• Never reveal personal information, such as address, phone number, or school name or location.
  • Use only a screen name and don’t share passwords (other than with parents).
  • Never agree to get together in person with anyone you met online without parent’s permission.
  • Keep children’s computer in a common area of the house so it can be seen.
  • Install parental locks on child’s devices.
  • Parents can frequently check children’s browser history.
For further information on safety on-line please visit:

Healthy Eating

Healthy Eating for Young Children
A child’s learning and development is impacted by their lifestyle and in particular their diet and activity levels. The importance of a healthy balanced diet is crucial during their early years. We all know how difficult it can be to get children to eat their fruits and vegetables because they are good for them but by doing this through play we help our little ones to understand what foods help their bodies to grow big and strong and which don’t.
The Very Hungry Caterpillar story is a brilliant way to do this as the caterpillar grows big and strong when he eats all the fruits throughout the week but develops a tummy ache when he eats foods that don’t help his body on Saturday. Our children love getting involved with a story sack with physical objects they can hold and move around. We talk about the different foods and whether or not they will help the caterpillar to grow or possibly give him a tummy ache. We also allow the children to explore different foods through messy play, this can be through printing with them in paint to create art work or by using them to develop cutting skills with safety knives. These activities spark some wonderful conversations and get the children asking lots of questions about the foods they eat or foods they have never seen before.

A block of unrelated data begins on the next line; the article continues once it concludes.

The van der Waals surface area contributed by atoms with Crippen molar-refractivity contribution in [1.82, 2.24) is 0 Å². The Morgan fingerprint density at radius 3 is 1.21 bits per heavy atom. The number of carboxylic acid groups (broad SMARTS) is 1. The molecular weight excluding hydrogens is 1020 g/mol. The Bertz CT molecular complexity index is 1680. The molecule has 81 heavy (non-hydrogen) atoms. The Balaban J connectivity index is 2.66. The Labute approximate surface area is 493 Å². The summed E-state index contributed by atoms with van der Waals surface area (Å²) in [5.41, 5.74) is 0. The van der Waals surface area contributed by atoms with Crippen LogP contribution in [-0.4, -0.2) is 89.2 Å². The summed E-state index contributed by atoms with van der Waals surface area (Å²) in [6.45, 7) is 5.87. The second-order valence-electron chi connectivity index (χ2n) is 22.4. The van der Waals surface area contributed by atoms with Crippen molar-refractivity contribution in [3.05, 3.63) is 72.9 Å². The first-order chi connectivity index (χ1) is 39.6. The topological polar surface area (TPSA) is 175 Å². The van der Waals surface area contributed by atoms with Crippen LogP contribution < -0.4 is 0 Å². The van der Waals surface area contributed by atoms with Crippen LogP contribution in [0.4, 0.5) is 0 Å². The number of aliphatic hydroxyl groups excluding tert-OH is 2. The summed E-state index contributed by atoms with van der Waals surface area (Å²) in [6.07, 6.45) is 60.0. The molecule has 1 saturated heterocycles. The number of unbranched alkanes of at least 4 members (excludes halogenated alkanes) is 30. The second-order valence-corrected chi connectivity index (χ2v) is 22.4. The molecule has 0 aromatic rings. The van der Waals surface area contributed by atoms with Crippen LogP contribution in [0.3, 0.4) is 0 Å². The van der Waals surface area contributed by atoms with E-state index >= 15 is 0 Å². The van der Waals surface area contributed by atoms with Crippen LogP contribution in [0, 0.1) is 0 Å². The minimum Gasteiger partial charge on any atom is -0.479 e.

We have provided a link to the NHS’s Healthier Families website which is full of advice and tips to help with leading a healthy balanced lifestyle for the whole family as well as a link to the BBC Food website with some lovely recipes ideas to try with your little ones at home.

Embracing Nature

Embracing Nature
Nature is full of wonder for children. Children get first hand experience’s to feel the roughness of a tree, to look for minibeasts under logs, to observe the changing colour of the leaves and watch leaves dancing in the wind. The outdoors helps to build children’s confidence, social skills, resilience and their gross motor skills.
The article below from ‘The Curiosity Approach’ beautifully explains the importance of ’embracing the authenticity of nature’.